Moreover, in Revelation God speaks directly for only two times: 1:8 and 21:3-4. It is clear that John wants to emphasize highly what God says in the second times not only because this divine message is waited for twenty-chapter long and is situated in the concluding part of the entire narrative but also because this message express a ultimate promise of God, which is underlined by God’s own command to John to write it down.
It seems that John aims to make God’s promise more definite and conspicuous than other descriptions or messages. If so, God’s promise should be regarded as the primary and ultimate message in Revelation.
The interpretation of John Rutter
By his music and other lyrics in this song, we find that Rutter’s understanding and thus interpretation of the nature of God’s promise in Rev 7:16-17 and 21:3-4 is peaceful.
First, he interprets God’s promise as a peaceful image by his music. The temple is andante from the beginning to the end. The main instrument is violin. The secondary instruments are French horn and flute. The theme is sung by boy choir. The sounds of harp and (tubular) bell are used as background music to make this song more smooth and peaceful. Although there are some accents from the sounds of trumpet or timpani, hearers will not feel uncomfortable or noisy. The entire song is presented as a peaceful piece.
Second, by his lyrics his choose with the Revelation’s text, we find his interpretation of God’s promise is also peaceful. He quotes two non-apocalyptic texts in this song with the Revelation’s text. We may regard these two texts as a supplementary element for the interpretation of God’s promise. Thus, we may find Rutter’s understanding of God’s promise from these two texts. The only word appeared in both texts is “peace” (“vision of peace” in the middle part and “grant us peace” in conclusive part). Peace is both a theme and a conclusion of this song.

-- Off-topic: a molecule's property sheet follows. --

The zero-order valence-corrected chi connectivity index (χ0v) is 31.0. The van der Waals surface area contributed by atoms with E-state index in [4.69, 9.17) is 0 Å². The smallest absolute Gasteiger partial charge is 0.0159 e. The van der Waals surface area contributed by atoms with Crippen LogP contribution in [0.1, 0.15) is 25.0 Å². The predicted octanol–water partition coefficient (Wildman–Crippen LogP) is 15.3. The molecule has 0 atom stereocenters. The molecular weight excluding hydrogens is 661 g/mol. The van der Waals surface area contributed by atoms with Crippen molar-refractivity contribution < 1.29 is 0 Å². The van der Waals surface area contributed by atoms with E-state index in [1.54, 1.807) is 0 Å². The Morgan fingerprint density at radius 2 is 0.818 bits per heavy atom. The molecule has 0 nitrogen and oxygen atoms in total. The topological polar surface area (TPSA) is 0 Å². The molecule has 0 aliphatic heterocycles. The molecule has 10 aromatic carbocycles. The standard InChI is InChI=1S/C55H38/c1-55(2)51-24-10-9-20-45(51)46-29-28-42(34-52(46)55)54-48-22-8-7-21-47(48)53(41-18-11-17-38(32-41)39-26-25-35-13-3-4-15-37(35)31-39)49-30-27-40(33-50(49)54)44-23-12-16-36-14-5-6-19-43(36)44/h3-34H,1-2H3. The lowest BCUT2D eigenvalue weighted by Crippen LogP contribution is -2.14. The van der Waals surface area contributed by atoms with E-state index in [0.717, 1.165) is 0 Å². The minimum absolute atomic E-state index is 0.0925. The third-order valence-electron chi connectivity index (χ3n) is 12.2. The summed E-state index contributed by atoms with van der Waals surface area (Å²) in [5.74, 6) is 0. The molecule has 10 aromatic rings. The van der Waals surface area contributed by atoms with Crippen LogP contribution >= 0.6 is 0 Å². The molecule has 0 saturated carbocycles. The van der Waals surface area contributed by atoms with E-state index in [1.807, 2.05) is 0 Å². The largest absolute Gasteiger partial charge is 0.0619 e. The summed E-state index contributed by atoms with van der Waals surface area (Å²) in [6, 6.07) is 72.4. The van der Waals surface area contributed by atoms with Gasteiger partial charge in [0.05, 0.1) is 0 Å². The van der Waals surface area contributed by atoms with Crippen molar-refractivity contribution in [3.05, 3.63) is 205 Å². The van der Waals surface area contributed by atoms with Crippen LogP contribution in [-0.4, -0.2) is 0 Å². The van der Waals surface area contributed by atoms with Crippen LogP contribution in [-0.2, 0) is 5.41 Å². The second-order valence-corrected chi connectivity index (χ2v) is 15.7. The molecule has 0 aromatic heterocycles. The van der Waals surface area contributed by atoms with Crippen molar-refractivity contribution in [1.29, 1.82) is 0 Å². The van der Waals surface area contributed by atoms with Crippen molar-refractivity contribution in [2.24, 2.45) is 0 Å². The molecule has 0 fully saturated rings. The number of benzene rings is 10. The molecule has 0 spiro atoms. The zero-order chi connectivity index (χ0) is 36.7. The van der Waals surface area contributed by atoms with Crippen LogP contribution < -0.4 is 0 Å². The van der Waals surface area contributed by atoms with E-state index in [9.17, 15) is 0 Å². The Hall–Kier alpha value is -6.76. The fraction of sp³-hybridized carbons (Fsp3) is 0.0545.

Help to see what did not see before
We may find some new understandings of God’s promise in Rev 7:16-17 and especially 21:3-4, the ultimate message of Revelation, from Rutter interpretation. First, this peaceful image about the ultimate message of Revelation resonates with one of the most known images in prophetic tradition, that is, the image that “The wolf shall live with the lamb, the leopard shall lie down with the kid, the calf and the lion and the fatling together, and a little child shall lead them. The cow and the bear shall graze, their young shall lie down together; and the lion shall eat straw like the ox. The nursing child shall play over the hole of the asp, and the weaned child shall put its hand on the adder's den (Isa 11:6-8).”
Second, this peaceful image make us recall that in the narrative of Revelation John intends to locate God’s people in a peaceful environment (or to create a peaceful place for God’s people) and to situate other people in a chaotic one. If the ultimate goal of John’s narrative is to convey a peaceful message, we may see the other violet descriptions as a contrast or a foil to this message. Every description or metaphorical image in John’s vision could be seen as a servant of this promise, a guide to find this promise and an amplifier to reiterate it. Namely, the purpose of all other destructive descriptions is not to construct a violent but a peaceful image. The destructive narrative ushers in a peaceful world rather than a world of annihilation.
Third, Apocalyptic climax need not to be the climax of passion or emotion, but the climax of peace. It is this peace in God’s promise that people can find comfort when they confront difficult situation, can find hope toward the future, and can find the strength to maintains and upholds faith and outlook which embraces all things, including death.